Back to salt and light. I see no reason why we can’t sometimes include dancers or an interactive audience without being sure they are necessarily ‘believers’. What is the occasion? Is it a funeral? then all of us are mourners. Is it a celebration of birth or marriage? don’t we all want to bring a blessing and join the feast? Is it an injustice that needs protesting? or compassion to be expressed in solidarity? At an AA 12-step program, a shared brokenness is the common denominator, in men’s groups promoting rites of passage our shared manhood is the bonding – yes, we are spiritual beings with a hunger for God, but each is individually respected as responsible to explore that relationship. The immediate issue may be feeding the hungry or learning to be a father or finding alternatives to violence, and everyone’s support and contribution is of immediate value – don’t assume it will always be a Christian constituency.

A performance or workshop can create a tangible change in the atmosphere or spiritual climate or even draw down the presence of God amongst those who are present. Tears, healings, questions, even anger at being involuntarily moved by our dancing is not unusual – especially on the streets. But the finest compliment we had as dancers [again a team of lots of guys and one girl] was at a Young Offenders prison unit where one of the guys paused before leaving to say, “Major respect”. It helped that with ‘He still loves me’ from Beyonce’s ‘Fighting Temptations’, we had accidentally[?] chosen to dance to a song from their favourite film.

This is part of a more general question of what it means to be Christian artists. Do we use dance, music, painting, film or poetry just as a medium for propaganda?   Is a Christian writer one who writes obviously Christian things? or a writer who is a Christian which will inevitably colour how they experience everything and so permeate what they write?  Are we to be propaganda merchants? or artists of integrity, caring and passionate people who may also be Christians?

~ Andy Raine

Without any Apology and Awkwardness – Men in Dance

As men in dance I believe our remit is to be setting people at ease. For other men this will happen naturally if we are ‘blokey’ enough, comfortable in our own skins, and physically present without apology. Our dealings with each other when not dancing should be affirming of each other, with respect, able to speak from the heart and listen deeply – but relaxed and able to enjoy hanging out, too.  Our shared culture should not be ‘churchy’ or constrained – it should have the natural relevance that comes from being embedded in everyday culture.

Any information components in our dance should be clear. Any mimed elements must be ‘sharp-sharp’ or not done at all. But what dance excels at is indirect communication that touches the heart before it reaches the understanding. It has an immediate impartation. We recognize its truth in an inward place. This can be even stronger if we experience it as a participant, not just as someone watching and emotionally engaging from a distance.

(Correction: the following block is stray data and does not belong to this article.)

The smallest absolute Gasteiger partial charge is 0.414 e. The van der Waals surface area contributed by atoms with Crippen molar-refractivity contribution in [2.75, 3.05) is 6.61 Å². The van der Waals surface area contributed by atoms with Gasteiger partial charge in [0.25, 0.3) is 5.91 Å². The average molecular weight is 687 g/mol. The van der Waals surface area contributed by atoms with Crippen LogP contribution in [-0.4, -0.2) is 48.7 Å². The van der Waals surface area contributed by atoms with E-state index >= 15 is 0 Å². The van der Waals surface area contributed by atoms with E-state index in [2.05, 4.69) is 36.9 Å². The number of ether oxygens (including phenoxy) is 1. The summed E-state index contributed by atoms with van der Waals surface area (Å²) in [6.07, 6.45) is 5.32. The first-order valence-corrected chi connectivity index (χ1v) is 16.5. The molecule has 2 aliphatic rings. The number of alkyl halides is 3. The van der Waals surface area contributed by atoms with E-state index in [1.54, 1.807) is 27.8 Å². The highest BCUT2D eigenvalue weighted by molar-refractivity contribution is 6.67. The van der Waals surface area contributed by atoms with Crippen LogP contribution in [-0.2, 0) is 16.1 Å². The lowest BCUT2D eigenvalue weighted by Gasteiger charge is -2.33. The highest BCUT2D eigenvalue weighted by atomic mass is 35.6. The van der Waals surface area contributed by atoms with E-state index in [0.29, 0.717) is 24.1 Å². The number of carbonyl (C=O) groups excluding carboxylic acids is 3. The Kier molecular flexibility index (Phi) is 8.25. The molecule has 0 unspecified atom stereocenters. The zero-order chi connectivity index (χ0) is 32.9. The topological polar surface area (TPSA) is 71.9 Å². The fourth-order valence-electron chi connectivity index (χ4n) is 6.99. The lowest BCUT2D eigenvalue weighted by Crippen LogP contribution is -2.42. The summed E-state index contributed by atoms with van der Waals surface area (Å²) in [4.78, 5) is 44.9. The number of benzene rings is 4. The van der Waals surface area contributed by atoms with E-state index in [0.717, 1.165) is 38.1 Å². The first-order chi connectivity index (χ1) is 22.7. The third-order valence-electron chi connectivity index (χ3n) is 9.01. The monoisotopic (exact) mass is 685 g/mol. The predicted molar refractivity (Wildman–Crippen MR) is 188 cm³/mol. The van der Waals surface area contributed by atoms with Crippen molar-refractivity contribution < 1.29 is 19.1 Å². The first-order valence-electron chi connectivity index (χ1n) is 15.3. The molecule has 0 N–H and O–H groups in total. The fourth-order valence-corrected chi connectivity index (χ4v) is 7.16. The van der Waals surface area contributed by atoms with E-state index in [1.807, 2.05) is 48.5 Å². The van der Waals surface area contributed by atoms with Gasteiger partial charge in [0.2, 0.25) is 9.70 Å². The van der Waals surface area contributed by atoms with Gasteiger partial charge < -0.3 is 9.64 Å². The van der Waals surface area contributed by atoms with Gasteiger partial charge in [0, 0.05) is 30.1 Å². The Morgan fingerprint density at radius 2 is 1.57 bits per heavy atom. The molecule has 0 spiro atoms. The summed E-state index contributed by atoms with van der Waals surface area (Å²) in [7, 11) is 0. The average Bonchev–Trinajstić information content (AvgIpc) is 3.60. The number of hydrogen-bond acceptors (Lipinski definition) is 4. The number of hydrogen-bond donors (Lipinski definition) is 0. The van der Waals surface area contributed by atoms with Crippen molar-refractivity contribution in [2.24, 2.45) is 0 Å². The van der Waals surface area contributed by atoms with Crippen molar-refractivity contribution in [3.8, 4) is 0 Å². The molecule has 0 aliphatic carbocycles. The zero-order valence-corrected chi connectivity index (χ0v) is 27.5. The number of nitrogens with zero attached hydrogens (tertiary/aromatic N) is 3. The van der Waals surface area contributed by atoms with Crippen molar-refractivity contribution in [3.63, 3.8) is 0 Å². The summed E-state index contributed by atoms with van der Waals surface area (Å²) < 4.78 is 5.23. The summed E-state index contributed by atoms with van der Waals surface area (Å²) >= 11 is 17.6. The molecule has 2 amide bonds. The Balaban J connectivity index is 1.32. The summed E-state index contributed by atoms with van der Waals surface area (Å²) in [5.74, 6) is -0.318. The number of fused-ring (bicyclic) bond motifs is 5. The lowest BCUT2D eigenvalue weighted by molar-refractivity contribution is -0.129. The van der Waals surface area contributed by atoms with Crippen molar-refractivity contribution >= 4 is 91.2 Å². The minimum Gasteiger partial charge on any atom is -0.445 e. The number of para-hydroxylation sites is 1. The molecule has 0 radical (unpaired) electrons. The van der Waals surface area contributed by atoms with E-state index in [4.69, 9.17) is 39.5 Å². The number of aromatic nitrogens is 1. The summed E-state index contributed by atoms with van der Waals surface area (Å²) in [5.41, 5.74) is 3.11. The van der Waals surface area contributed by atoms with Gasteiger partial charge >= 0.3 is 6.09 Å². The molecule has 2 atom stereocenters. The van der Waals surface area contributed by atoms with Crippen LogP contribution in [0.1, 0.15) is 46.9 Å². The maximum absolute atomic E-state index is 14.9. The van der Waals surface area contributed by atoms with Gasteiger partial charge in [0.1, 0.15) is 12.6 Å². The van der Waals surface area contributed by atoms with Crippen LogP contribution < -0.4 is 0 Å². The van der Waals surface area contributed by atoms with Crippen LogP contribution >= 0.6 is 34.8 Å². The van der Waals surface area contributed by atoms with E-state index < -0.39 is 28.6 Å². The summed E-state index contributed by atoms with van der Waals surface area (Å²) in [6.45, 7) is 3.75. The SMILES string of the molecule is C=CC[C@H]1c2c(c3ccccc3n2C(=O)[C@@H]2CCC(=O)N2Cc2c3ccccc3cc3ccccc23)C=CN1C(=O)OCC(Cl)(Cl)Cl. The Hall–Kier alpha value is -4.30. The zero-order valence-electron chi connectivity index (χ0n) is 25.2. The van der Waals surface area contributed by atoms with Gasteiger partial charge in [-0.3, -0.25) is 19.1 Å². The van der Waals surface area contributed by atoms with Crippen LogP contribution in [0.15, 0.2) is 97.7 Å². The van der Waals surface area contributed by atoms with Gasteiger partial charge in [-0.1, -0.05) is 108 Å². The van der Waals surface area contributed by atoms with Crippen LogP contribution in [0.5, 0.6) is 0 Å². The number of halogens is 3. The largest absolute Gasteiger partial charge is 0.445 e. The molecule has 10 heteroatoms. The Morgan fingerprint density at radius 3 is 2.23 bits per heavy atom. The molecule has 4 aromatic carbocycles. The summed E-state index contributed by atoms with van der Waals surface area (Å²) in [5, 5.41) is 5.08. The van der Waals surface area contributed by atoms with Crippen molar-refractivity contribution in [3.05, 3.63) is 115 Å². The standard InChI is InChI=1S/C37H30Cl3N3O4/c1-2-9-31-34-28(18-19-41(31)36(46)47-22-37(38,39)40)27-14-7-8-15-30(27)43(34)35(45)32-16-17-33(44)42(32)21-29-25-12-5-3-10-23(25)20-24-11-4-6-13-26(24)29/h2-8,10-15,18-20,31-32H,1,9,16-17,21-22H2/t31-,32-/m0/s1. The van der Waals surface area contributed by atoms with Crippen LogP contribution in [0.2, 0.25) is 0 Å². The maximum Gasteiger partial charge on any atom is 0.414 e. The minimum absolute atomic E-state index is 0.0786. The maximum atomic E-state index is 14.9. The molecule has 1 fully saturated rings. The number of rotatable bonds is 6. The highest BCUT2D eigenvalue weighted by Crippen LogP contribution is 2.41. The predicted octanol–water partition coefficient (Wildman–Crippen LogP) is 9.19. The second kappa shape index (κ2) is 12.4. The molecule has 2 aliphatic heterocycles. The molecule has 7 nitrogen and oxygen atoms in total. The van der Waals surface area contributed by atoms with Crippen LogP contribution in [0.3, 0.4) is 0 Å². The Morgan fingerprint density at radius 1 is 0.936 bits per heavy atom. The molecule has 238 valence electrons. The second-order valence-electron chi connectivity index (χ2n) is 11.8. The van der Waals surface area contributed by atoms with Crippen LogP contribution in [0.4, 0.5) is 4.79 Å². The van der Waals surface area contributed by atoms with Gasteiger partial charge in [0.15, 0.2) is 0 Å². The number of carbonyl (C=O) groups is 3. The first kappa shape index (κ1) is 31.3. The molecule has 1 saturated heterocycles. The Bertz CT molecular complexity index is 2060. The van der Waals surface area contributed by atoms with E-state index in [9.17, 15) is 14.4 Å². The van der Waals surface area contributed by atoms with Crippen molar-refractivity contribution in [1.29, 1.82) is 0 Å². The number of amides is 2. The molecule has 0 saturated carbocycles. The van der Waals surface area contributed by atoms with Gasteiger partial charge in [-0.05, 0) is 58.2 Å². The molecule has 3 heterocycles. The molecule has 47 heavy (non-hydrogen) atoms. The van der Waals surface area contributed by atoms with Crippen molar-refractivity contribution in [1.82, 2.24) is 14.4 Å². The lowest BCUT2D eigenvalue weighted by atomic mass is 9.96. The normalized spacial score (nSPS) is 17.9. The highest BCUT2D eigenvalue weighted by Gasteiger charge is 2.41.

‘The Dance of Mahanaim’ has been extraordinary gift as a piece to perform or teach, bringing experiences of encounter and reconciliation at random street-corners, men’s groups, international conferences and special events. It was prepared for use in Jerusalem and round the world, but contact us for a script and music file by e-mail

Men love to show off – with a football, or their cars, or their trademark ‘moves’.  They will want to dance in a way that seems natural, and makes them smile with satisfaction.  It should feel natural once they’ve been shown some moves and mastered them. Simple and strong, with conviction and confidence, they want to own the floor, the space, the ground, to feel earthed, but that anything is possible.
Unless they’ve been straight-jacketed into some religious culture, lots of guys these days are comfortable around dance, at least of some kinds.  One favourite trick of mine is to get guys to talk about men’s dancing. Usually they’re very clear about what they don’t like. I ask them to describe or demonstrate dancing that they would feel good about watching or doing.

Everyone has at least one signature dance inside them.
Dance is for everyone – that’s why it’s so powerful.
~ Andy Raine

Men in your dance workshop?

I think about teaching – you should behave differently, considerately. If you had kids a lot younger in your class you’d address them as a special case or someone older with physical limitations or folk with training only in ballet or only in break-dance and you were mixing them with an altogether different group.  dance feet 049

Men are different. They may not gel easily with your style or planned class. It doesn’t mean you should scrap everything you’ve planned [ though you might!] but that you should take special care bridging the gaps without making them feel self-conscious. One thing may be to say, without making a big fuss, that if anything you’re trying seems awkward for them or feels out of character they should be aware of it and log how they might change it to complement the rest of what’s happening.

A man will be more comfortable with larger moves than fussy ones, and usually with cooperating with gravity instead of defying it. Modern tends to be more that style inevitably. But the most obvious example would be to direct someone to cross the floor. With zero self-consciousness it would be natural for most men to take one step to every two of a woman’s. Most couples walk that way, and make it where they’re going ok. If a move feels satisfying that tends to be the key.

And most men don’t like to be the only one in a class. They like each other as reference points. At some points everyone will be doing the same moves, just with a different accent. At other times it’s nice to exploit contrast. I get very frustrated if there’s men in a workshop who wouldn’t normally be there, and then they have an unsatisfying experience, or if a performance has them just used as padding instead of having any interesting contribution to the whole.

~ Andy Raine “Men in Dance” Network Coordinator

Not men moving like women or constantly dressed up as Jesus…

My passion is to see men’s dance as something earthy, real, inhabited and distinctive, [ ‘the molpai reborn’] and not men moving like women or constantly dressed up as Jesus, and not stuck in some religious cul-de-sac.  A network is a conversation, [and where possible a hug].

Dance is for everyone.

The point is that a word of encouragement, a connection or sense of solidarity is the spark that kindles another guy’s passion to engage with dance, stick with it or take it further, perhaps

to not



Andy Raine

ICDF Network Coordinator “Men in Dance”